S. 595/S. 582/H. 305/H. 949: Doggie Daycare and Boarding Kennels (Ollie’s Law)
MSPCA Position: Support
Sponsors: Senator Patrick O’Connor (S. 595); Senator Mark Montigny (S. 582); Representative Brian Ashe (H. 305); Representative Hannah Kane (H. 949)
Status:Referred to Joint Committee on Environment, Natural Resources and Agriculture (S. 595/S. 582/H. 949)/Referred to Joint Committee on Consumer Protection and Professional Licensure (H. 305)
Ollie, who died after sustaining grievous injuries in a dog fight at a doggie daycare. His owner never received any answers as to how or why the fight happened.
Overview: These bills would require the Massachusetts Department of Agricultural Resources to promulgate rules and regulations regarding boarding kennels and daycare facilities for dogs, including home-based kennels and daycare facilities. The minimum standards established by this legislation would protect consumers, as well as ensure animal welfare and staff safety.
Massachusetts General Law Chapter 140 Section 136A defines ‘kennel’ as “a pack or collection of dogs on a single premise, including a commercial boarding or training kennel, commercial breeder kennel, domestic charitable corporation kennel, personal kennel or veterinary kennel.”
The only requirement to keep more than four dogs is to obtain a kennel license from the city or town. Oversight of boarding kennels and daycare facilities for dogs varies significantly from municipality to municipality, as provided through local kennel licenses. A kennel license is not adequate; it is a bare minimum requirement that simply states that the kennel must be maintained in a sanitary and humane manner. Several animal control officers, consumers, and others have provided detailed examples as to why promulgating regulations, beyond a kennel license, is necessary.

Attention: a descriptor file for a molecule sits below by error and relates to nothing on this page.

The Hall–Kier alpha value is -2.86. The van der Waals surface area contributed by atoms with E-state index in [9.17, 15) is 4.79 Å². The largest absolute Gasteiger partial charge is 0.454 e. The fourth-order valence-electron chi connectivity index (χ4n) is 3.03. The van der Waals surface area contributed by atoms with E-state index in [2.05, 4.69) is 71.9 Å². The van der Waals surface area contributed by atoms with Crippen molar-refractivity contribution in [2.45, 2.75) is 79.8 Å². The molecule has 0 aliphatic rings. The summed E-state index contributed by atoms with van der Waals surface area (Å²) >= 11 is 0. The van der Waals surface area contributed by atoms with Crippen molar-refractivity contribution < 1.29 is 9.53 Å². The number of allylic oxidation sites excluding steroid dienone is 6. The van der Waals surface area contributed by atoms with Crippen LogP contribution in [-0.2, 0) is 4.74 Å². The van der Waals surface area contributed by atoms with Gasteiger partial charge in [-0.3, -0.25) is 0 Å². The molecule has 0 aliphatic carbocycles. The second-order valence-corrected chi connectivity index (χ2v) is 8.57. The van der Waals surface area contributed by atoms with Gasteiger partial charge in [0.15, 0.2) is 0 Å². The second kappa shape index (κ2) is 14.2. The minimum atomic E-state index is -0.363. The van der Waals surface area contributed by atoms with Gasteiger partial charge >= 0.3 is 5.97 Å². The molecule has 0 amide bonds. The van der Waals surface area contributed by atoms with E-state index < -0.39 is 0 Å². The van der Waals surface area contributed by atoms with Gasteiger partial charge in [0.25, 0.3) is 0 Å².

While the language in each bill varies, regulations would generally cover these areas: staff qualifications and professional development, provider/dog ratios and interaction, group sizes and supervision, minimum housing and care requirements, indoor and outdoor physical facility requirements, utilities, dog handling, body language interpretation, breed familiarity, emergency response training, and insurance.
Consumers deserve boarding kennels and daycare facilities for dogs that provide quality care—and give dog owners and guardians peace of mind. The public should be able to trust their companion animal’s care to professionals while they’re at work, out of town, or otherwise unavailable. These facilities allow a pet to avoid the stress of long car or plane rides, stay where they’re welcome and safe (unlike many workplaces and hotels), receive more attention and supervision than if left home alone, be monitored by staff for health concerns, and be housed securely enough to foil animal escape artists. Animals should be protected while their owners are away. Consumers deserve to be able to trust that pet care professionals—including the staff at boarding kennels and daycare facilities for dogs—meet certain minimum standards.
Massachusetts pets suffer because of insufficient standards for boarding kennels and dog daycare facilities.
Ollie, Pampered Pets Doggy Daycare and Spa, East Longmeadow, MA[i]
In 2020, Amy Baxter got an alarming text from Pampered Pets: her 7-month-old Labradoodle puppy, Ollie, had been injured in a dog fight. When she arrived to pick him up, he had wounds all over his body. Ollie needed round-the-clock care and surgery, and was in the hospital for two months before succumbing to his injuries. Amy never received answers from the facility on how and why her dog was injured so badly.